(June 20, 2019) — In a recent decision, the Supreme Court of Canada considered whether a thorough review and a “business risk” test is used to distinguish employees from independent contractors. And according to Toronto law firm of Fernandes Hearn, this test may be the “final nail in the Driver Inc. model of trucking service” if it finds its way into the transportation industry.
In a recent newsletter, Fernandes Hearn provided a summary of a recent Supreme Court Case entitled Modern Cleaning Concept Inc., in which the critical factor distinguishing employees from independent contractors was held to be the respective degree of risk and the ability to make a profit. The Court held that the relevant risk is business risk, not simply any risk accepted by the worker in relation to his or her working conditions.
In concluding the summary of the Modern Cleaning Concept case, author Rui Fernandes states: “Based on this latest test, the Driver Inc. model will not stand up and an individual will never be found to be operating as independent contractor. Trucking companies should be aware that they are dealing with employees. For companies whose trucks cross provincial borders the Canada Labour Code will apply.”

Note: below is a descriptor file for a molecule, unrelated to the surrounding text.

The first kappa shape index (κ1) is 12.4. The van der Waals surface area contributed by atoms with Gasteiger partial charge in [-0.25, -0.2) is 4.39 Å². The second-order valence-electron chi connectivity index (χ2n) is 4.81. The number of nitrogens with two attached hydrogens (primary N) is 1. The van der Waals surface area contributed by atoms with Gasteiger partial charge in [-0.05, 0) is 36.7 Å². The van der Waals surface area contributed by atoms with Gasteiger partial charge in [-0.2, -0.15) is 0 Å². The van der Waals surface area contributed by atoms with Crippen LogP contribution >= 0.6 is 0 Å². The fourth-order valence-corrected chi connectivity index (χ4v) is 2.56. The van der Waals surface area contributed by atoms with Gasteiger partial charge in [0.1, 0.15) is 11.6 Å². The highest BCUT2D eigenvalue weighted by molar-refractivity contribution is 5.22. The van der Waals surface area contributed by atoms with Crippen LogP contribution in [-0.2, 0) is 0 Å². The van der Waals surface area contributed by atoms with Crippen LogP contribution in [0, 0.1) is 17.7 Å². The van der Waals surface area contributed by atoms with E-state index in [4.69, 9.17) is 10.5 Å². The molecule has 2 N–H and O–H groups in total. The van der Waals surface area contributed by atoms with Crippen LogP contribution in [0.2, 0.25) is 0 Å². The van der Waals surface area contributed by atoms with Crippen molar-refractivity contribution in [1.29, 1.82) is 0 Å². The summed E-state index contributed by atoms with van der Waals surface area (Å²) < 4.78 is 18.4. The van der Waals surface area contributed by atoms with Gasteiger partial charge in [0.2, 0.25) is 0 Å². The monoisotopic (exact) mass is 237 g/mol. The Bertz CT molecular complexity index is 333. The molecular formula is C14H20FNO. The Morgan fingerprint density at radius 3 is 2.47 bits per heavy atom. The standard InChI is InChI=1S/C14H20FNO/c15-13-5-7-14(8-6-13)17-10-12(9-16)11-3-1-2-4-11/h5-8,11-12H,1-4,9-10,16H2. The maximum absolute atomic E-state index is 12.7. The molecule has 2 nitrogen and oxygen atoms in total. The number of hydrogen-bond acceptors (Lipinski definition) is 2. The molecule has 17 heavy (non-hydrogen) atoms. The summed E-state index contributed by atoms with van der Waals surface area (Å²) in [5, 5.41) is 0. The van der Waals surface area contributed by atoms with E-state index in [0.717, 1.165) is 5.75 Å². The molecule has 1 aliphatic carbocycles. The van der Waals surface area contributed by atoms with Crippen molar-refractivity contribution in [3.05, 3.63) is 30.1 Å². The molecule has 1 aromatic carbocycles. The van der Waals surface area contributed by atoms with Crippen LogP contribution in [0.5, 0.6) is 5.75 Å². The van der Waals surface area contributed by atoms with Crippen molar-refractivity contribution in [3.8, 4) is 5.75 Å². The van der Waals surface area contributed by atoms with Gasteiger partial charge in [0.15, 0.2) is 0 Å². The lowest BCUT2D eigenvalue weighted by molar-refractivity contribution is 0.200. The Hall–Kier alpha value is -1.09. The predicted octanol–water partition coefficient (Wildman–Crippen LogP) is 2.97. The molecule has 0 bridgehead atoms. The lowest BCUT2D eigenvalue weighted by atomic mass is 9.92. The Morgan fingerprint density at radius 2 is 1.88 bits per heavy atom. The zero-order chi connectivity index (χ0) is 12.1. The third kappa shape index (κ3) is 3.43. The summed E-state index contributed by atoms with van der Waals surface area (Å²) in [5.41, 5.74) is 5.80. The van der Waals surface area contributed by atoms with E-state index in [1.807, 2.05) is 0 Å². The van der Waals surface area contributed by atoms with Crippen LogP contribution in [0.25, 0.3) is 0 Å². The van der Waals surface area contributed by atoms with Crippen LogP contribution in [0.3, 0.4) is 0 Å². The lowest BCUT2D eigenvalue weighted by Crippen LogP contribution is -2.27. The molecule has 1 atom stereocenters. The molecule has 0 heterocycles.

The Canadian Trucking Alliance is working with government agencies, who are very aware that Driver Inc. participants are now trying to mask their tax evading behaviour through so-called ‘never-never leases’. These ‘leases’ will not withstand the businesses risk test.
CTA is launching an ad campaign this summer to draw attention to never-never lease schemes and to educate Driver Inc. participants that compliant carriers are aware of the practice and signaling to the enforcement community where to look for Driver Inc. misconduct.
“Unfortunately, the non-compliant element of our industry is resilient and steadfast in their determination to sidestep rules and regulations,” said CTA president Stephen Laskowski. “The efforts in response by the responsible, law abiding bulk of the industry must not only match this relentlessness, we must surpass it.
“Simply put, we will never stop pursuing the end of Driver Inc. and we will continue to draw the full weight and attention of the enforcement community upon this practice.”
For the full analysis by Fernandes Hearn, click here.